Your Navy Operating Forward – Red Sea, Korea, Guam

Image 170426-N-BL637-175-1024x731.jpg

Right now your Navy is 100 percent on watch around the globe helping to preserve the American way of life. Whether it be operating and training off the coast of Spain or forward deployed to the Arabian Gulf, the flexibility and presence provided by our U.S. naval forces provides national leaders with great options for protecting and maintaining our national security and interests around the world. The imagery below highlights the Navy’s ability to provide those options by operating forward.

PHILIPPINE SEA: The aircraft carrier USS Carl Vinson (CVN 70), foreground, and the Japan Maritime Self-Defense Force (JMSDF) Atago-class guided-missile destroyer JS Ashigara (DDG 178), left, and the JMSDF Murasame-class destroyer JS Samidare (DD 106) transit the Philippine Sea. (U.S. Navy photo by Mass Communication Specialist 2nd Class Sean M. Castellano/Released)
PHILIPPINE SEA: The aircraft carrier USS Carl Vinson (CVN 70), foreground, and the Japan Maritime Self-Defense Force (JMSDF) Atago-class guided-missile destroyer JS Ashigara (DDG 178), left, and the JMSDF Murasame-class destroyer JS Samidare (DD 106) transit the Philippine Sea. (U.S. Navy photo by Mass Communication Specialist 2nd Class Sean M. Castellano/Released)
PHILIPPINE SEA: An MH-60R Sea Hawk helicopter from the "Blue Hawks" of Helicopter Maritime Strike Squadron (HSM) 78 fires chaff flares during a training exercise near the aircraft carrier USS Carl Vinson (CVN 70). (U.S. Navy photo by Mass Communication Specialist 2nd Class Sean M. Castellano/Released)
PHILIPPINE SEA: An MH-60R Sea Hawk helicopter from the “Blue Hawks” of Helicopter Maritime Strike Squadron (HSM) 78 fires chaff flares during a training exercise near the aircraft carrier USS Carl Vinson (CVN 70). (U.S. Navy photo by Mass Communication Specialist 2nd Class Sean M. Castellano/Released)
ARABIAN GULF: An F/A-18E Super Hornet assigned to the "Tomcatters" of Strike Fighter Squadron (VFA) 31 prepares to land aboard the aircraft carrier USS George H.W. Bush (CVN 77). (U.S. Navy photo by Mass Communication Specialist 3rd Class Matt Matlage/Released)
ARABIAN GULF: An F/A-18E Super Hornet assigned to the “Tomcatters” of Strike Fighter Squadron (VFA) 31 prepares to land aboard the aircraft carrier USS George H.W. Bush (CVN 77). (U.S. Navy photo by Mass Communication Specialist 3rd Class Matt Matlage/Released)
BUSAN, Republic of Korea: The Ohio-class guided-missile submarine USS Michigan (SSGN 727) arrives in Busan for a scheduled port visit while conducting routine patrols throughout the western Pacific. (U.S. Navy photo by Mass Communication Specialist 2nd Class Jermaine Ralliford/Released)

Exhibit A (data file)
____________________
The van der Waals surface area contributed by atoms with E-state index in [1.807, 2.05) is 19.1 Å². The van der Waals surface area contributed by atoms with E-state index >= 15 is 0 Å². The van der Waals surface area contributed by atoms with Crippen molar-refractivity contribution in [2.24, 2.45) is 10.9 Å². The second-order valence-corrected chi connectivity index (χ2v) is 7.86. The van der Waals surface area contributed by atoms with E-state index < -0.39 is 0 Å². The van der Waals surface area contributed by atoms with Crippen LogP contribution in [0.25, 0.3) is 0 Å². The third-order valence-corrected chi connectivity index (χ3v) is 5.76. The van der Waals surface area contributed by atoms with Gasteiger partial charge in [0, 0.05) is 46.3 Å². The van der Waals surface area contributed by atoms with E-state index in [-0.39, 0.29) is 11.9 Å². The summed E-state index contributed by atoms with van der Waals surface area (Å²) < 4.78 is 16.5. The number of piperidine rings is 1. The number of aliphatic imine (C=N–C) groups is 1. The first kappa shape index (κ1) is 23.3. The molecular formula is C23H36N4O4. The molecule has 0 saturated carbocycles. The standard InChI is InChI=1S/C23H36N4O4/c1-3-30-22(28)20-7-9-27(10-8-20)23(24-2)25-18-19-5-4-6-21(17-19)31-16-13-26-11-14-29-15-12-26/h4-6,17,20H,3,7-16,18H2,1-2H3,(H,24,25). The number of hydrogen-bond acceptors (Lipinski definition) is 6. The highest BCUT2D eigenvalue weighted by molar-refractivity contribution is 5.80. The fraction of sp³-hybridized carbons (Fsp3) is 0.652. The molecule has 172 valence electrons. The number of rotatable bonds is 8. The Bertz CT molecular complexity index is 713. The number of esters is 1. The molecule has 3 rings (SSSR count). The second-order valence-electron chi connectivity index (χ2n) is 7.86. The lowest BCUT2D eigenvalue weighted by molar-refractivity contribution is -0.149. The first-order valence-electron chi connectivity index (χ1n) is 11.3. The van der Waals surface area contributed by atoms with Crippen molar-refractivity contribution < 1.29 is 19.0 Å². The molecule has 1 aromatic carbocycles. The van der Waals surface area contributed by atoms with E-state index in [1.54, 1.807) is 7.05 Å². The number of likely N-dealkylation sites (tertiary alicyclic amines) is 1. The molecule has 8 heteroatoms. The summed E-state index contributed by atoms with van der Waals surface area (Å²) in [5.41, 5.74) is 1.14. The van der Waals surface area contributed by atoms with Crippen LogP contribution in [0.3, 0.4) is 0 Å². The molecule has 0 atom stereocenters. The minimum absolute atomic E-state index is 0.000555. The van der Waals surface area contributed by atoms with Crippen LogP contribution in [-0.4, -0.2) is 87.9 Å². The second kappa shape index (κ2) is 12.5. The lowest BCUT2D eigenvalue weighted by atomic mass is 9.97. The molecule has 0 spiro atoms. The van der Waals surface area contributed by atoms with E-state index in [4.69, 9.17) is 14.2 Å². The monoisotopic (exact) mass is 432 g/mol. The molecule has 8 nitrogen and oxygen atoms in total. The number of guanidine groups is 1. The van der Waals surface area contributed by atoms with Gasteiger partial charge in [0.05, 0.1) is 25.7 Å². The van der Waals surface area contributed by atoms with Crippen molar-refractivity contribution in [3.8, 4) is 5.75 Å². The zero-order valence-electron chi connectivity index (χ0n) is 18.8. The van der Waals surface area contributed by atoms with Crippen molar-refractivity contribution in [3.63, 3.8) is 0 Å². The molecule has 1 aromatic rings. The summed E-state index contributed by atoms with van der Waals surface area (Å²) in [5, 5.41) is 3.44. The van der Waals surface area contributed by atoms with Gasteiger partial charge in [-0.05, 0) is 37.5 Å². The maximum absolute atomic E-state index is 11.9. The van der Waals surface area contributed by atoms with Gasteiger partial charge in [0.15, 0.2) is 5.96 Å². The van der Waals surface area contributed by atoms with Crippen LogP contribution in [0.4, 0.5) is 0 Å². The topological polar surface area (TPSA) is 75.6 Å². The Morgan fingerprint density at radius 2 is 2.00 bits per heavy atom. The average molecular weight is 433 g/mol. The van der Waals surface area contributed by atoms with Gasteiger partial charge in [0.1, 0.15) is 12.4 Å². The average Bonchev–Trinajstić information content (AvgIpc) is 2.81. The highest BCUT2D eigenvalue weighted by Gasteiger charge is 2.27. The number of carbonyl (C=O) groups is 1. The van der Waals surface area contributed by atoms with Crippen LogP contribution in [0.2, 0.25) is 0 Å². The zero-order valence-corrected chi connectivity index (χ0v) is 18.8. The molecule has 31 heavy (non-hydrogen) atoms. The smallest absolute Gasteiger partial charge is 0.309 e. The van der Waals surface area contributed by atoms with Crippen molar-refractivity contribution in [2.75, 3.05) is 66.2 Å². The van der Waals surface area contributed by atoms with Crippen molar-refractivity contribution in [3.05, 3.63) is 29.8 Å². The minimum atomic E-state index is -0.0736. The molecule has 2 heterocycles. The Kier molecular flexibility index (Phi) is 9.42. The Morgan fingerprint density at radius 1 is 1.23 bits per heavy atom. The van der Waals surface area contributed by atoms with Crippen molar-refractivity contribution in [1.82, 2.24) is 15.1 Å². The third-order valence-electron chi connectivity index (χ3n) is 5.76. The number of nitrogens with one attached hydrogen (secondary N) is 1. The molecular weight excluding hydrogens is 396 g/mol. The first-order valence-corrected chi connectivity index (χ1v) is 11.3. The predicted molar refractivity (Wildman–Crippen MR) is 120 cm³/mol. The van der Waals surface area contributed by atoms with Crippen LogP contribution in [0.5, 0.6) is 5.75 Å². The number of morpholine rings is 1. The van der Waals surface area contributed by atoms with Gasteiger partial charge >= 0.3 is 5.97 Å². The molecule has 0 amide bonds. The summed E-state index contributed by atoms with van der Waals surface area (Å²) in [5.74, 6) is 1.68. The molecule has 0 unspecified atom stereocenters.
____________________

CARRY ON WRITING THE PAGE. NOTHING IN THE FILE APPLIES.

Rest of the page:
BUSAN, Republic of Korea: The Ohio-class guided-missile submarine USS Michigan (SSGN 727) arrives in Busan for a scheduled port visit while conducting routine patrols throughout the western Pacific. (U.S. Navy photo by Mass Communication Specialist 2nd Class Jermaine Ralliford/Released)
CARIBBEAN SEA: The Cyclone-class coastal patrol ship USS Zephyr (PC 8) transits the Caribbean Sea. (U.S. Navy photo by Mass Communication Specialist 3rd Class Casey J. Hopkins/Released)
CARIBBEAN SEA: The Cyclone-class coastal patrol ship USS Zephyr (PC 8) transits the Caribbean Sea. (U.S. Navy photo by Mass Communication Specialist 3rd Class Casey J. Hopkins/Released)
GUAM: A MK VI patrol boat assigned to Coastal Riverine Group (CRG) 1, Det. Guam, maneuvers off the coast of Guam. (U.S. Navy Combat Camera photo by Mass Communication Specialist 3rd Class Alfred A. Coffield/Released)
GUAM: A MK VI patrol boat assigned to Coastal Riverine Group (CRG) 1, Det. Guam, maneuvers off the coast of Guam. (U.S. Navy Combat Camera photo by Mass Communication Specialist 3rd Class Alfred A. Coffield/Released)
ARABIAN GULF: An MH-60S Sea Hawk helicopter assigned to the "Tridents" of Helicopter Sea Combat Squadron (HSC) 9 carries cargo during a vertical replenishment aboard the aircraft carrier USS George H.W. Bush (CVN 77). (U.S. Navy photo by Mass Communication Specialist Seaman Jennifer M. Kirkman/Released)
ARABIAN GULF: An MH-60S Sea Hawk helicopter assigned to the “Tridents” of Helicopter Sea Combat Squadron (HSC) 9 carries cargo during a vertical replenishment aboard the aircraft carrier USS George H.W. Bush (CVN 77). (U.S. Navy photo by Mass Communication Specialist Seaman Jennifer M. Kirkman/Released)